TT Epaper
The Telegraph
Graphiti
 
 
IN TODAY'S PAPER
WEEKLY FEATURES
CITIES AND REGIONS
ARCHIVES
Since 1st March, 1999
 
THE TELEGRAPH
 
CIMA Gallary
 
Email This Page
LoC home for vanishing goats

Srinagar, March 8: The booming guns can now get a dose of bleating goats.

A park near the Line of Control will soon be home to the endangered Markhor goats.

The Jammu and Kashmir government is setting up the Qazinag National Park in Uri — the fourth in the state — to conserve the goats as well as other endangered species like the musk deer, leopards and the brown bear.

The park will be carved out of the Limber and Lachipora wildlife sanctuaries and the Nagnari conservation reserve.

“The state cabinet has given its nod to set up the park, which will be spread over 89sqkm. Our primary target is the conservation of Markhor goats, although the park will also be home to other endangered animals,’’ the state’s chief wildlife warden, A.K. Srivastava, said.

The fast-vanishing Markhor, Pakistan’s national animal, was included in the red list (critically endangered) of the International Union for the Conservation of Nature and Natural Resources.

The large Himalayan goats have a reddish brown coat, the males adding to their beauty quotient with their spiral horns and long mane.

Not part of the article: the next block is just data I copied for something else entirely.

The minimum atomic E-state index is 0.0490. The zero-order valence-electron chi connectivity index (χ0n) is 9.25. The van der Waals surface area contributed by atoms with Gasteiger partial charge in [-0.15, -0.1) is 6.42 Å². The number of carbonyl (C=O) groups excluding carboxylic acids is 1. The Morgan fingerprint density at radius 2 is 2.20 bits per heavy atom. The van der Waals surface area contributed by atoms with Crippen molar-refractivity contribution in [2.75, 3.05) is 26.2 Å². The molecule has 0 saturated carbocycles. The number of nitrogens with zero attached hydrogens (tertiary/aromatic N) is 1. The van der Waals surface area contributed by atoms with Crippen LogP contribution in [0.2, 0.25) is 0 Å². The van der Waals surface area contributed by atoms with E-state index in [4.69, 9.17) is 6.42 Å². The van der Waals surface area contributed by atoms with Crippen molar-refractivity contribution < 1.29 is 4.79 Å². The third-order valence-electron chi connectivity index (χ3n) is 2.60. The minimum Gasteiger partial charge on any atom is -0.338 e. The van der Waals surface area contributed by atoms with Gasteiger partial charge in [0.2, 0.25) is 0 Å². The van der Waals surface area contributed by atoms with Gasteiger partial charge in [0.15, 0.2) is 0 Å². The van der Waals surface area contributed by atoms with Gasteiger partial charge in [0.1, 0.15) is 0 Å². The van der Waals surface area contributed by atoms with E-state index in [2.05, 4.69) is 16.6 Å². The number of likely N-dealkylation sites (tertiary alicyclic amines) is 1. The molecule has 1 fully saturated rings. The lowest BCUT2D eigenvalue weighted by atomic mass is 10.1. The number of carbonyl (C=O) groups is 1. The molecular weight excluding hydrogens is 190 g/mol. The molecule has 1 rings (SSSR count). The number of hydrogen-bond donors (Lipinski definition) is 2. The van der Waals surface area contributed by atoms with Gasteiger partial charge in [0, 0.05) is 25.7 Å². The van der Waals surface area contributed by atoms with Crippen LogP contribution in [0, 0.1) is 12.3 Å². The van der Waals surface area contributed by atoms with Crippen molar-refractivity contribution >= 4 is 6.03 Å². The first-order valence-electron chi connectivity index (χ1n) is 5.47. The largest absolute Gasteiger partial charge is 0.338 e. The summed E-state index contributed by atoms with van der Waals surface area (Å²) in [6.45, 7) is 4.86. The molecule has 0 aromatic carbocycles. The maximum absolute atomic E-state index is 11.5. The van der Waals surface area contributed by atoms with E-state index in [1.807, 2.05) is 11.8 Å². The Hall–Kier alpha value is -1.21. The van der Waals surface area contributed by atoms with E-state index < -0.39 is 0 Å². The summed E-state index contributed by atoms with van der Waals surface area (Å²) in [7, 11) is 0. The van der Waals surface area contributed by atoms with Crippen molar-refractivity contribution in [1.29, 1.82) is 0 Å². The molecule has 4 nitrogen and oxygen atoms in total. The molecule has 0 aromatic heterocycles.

State wildlife conservator Farooq Geelani said the number of Markhor goats remaining in the Valley could be around 350. “Most of them live in the Hirpora wildlife sanctuary, where the latest survey put their number at anywhere between 250 and 280,’’ he said.

Official sources blame poaching for the falling Markhor numbers. “They are hunted for their trophy-like horns and meat. They also fell prey to other animals like leopards,’’ an official said.

After the opening of the Srinagar-Muzaffarabad road in 2005, the state government had suggested a joint national park between the two Kashmirs, but it made no headway, the sources said.

The government then proposed the Qazinag park, citing the threat posed to the goats by the construction of the Rs 255-crore Mughal Road near the Hirpora sanctuary.

The Supreme Court cleared the project last year.

The state has three national parks — Dachigam, Kishtwar and the high-altitude Hemis — located in Kashmir, Jammu and Ladakh. There are also 14 wildlife sanctuaries and 34 conservation reserves — all spread over 15,912sqkm.

Dachigam is the world’s only sanctuary for the Hangul or red deer while Kishtwar is famous for housing the musk deer and leopards.

The highly endangered snow leopards are found in Hemis.

The Valley earlier had two national parks. One of them — Srinagar’s City Forest National Park — was converted into a golf course by Farooq Abdullah when he was chief minister.

Top
Email This Page